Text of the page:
Push it all through the siv. (This was the bit that made my muscles groan but I didn’t want to waste a speck)

Smear it on to baking paper as thin as possible, mine was about 0.3 cm.

Put it in your dehydrater, airing cupboard or oven on loooow heat for between 4-8 hours. I got bored at 3 so ours is less leathery and more gummy-chewy. The drying process preserves it completely so it will last forevs in your fridge but ours will be gone by tomorrow lunchtime so Da Nada.

Have you tried a bit of foraging? Made anything ace?

I am linking up with a Green Blogger Meet and greet hosted here, weeee!

And also the October Festival of Food.
Please take a moment to visit the blogs of our other Festival of Food participants. The links in this list will be live by the end of the day, as participants are all in different time zones.

Stay connected! Be sure to “Like” the 
Festival of Food Carnival Facebook page.


Festival of Food Carnival

Our recycled kitchen – a makeover from new to old

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Around this time last year I posted that my dearly beloved had ripped out the kitchen due to us finding a retro cooker that we wanted to install. It just felt rude to bung such a nice nostalgic beast in our existing Nineties kitchen so we decided to let our love of all things old reign supreme.

Another year later and it is about time I did the final update, our makeover from new to old.

The before pictures aren’t terribly good. They never are, eh?  I think this is because there is often nowt to shine, but also because of some deep reluctance to spend too much time peering at it all. Let’s just say there was ALOT of pine cladding.

Left hand side BEFORE

A low hanging ceiling with weird fake beams. Laminate flooring covering up stunning Victorian boards.

A huge pantry – it was an original, ancient cooling sytem but it just took up so much space. A boring tin sink with an ill fitting cabinet.

It was all so very dark and dreary.

*extreme makeover  voice* It took a lot of blood, sweat and tears but here is our new bright and cheery family kitchen….

We ripped out the cupboards. We were lucky to find some exactly matching vintage tiles in the basement of a derelict house round the corner, we popped those up to cover the spaces we’d exposed.

Tim runs a youth club in the place I used to go to Seacadets as a kid- they were chucking out the old benches so we made shelves out of them. The very benches I would have been resting my sorry, freckly young ten year old self.

The enamel tins are our new pantry- we found them in France when we drove 12 hours to a car boot.

And we pulled the excellent bench tops out of someone’s skip (with permission, of course!)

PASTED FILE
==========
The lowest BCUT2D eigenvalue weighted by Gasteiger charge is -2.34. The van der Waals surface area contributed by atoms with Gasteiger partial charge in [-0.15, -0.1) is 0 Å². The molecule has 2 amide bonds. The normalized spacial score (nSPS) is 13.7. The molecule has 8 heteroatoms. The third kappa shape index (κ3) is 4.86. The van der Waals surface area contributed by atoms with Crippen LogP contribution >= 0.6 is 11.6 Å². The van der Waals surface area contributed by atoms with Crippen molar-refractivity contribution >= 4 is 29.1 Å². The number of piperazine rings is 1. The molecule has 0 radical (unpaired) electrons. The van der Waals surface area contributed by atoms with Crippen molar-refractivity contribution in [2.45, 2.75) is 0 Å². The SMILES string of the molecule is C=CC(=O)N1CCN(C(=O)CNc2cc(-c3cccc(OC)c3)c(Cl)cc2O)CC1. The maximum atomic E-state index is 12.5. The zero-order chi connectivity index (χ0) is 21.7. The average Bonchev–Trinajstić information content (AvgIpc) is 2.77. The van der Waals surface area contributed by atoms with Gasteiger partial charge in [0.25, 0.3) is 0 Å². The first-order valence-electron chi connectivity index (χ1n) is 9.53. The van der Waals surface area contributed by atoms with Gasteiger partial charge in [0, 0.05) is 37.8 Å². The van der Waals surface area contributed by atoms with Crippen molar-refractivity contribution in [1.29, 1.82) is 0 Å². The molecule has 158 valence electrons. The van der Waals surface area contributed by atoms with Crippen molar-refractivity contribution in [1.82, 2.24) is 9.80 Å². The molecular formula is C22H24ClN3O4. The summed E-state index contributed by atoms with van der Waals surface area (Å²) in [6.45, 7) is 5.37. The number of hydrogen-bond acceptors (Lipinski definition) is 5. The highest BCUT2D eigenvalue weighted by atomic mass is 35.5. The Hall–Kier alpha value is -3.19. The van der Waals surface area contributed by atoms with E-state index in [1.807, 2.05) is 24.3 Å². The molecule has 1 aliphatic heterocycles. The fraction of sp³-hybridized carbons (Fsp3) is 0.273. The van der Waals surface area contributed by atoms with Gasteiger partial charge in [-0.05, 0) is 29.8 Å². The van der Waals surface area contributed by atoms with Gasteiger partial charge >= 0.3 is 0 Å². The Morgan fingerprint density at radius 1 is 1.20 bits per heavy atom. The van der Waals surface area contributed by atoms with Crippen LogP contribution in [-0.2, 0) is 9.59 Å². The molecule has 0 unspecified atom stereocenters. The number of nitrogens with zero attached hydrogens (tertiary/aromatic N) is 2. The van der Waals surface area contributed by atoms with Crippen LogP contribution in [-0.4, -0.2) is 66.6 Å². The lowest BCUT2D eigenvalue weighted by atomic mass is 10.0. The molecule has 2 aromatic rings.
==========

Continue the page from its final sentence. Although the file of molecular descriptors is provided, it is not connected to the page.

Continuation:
These are old lights from a butchers- we found them on Ebay, £17 for the pair. To find them we didn’t type “vintage” or even “traditional” but “trditional.” Is it terribly wrong to benefit from other people’s mistakes?

Tim found this whole sink for £25 on Gumtree, and got to grips with plumbing to install it. Using some old table tops and doors from an old cabinet he carpentered a unit for it. (Cor, Kiwis are bloody ace. Do marry one, if you can.) The tiles, we  swapped with a local cafe, in exchange for building them some veg beds.

The retro blind is really a sneaky table cloth, and some of our Midwinter crockery sits upon a shelf we found in a bin and painted blue, and you can also spy the hooks I made from vintage spoons.

And here is the star of the show, our beguiling old oven. He was casted off, into the streets, along with these cupboards either side. A good clean, and a lick of paint on the cupboard doors, and they add a cheer from yesteryear to our kitchen.

When our fridge broke we took the opportunity to get one that fitted in with our theme. We had to hire a van to bring it home from the furtherest corner of Essex but we are so glad we did. It isn’t that old so is still efficient (although its huuummmm would tell you otherwise) but hails from the States which is why it looks so different. It has an ice maker much to my husband’s utter joy.

And this little corner adds a little pop of colour – we found it in someone’s garden and snazzied it up with some paint.

We had help with plastering the ceiling, and Tim picked up enough to some other walls, but other places we just exposed the brick. I love the texture of all the rubbly walls, recycled wood and shiny, colourful kitchen paraphernalia.


We spend such a lot of time in the kitchen, cooking, drinking coffee and eating so we are pleased we did this, despite saying we initially wouldn’t bother. I know it isn’t your usual makeover, and loads of you are possibly looking at the BEFORE pictures thinking it looks miles better HAARHA. But we love it’s quirky little self, it gets my heart all a flutter.

What do you reckon on this cornicopia of found objects?

PS The small and superior photos were taken by Jenny Harding during the Pretty Nostalgic shoot. She does a lot of gorgeous vintage style shoots.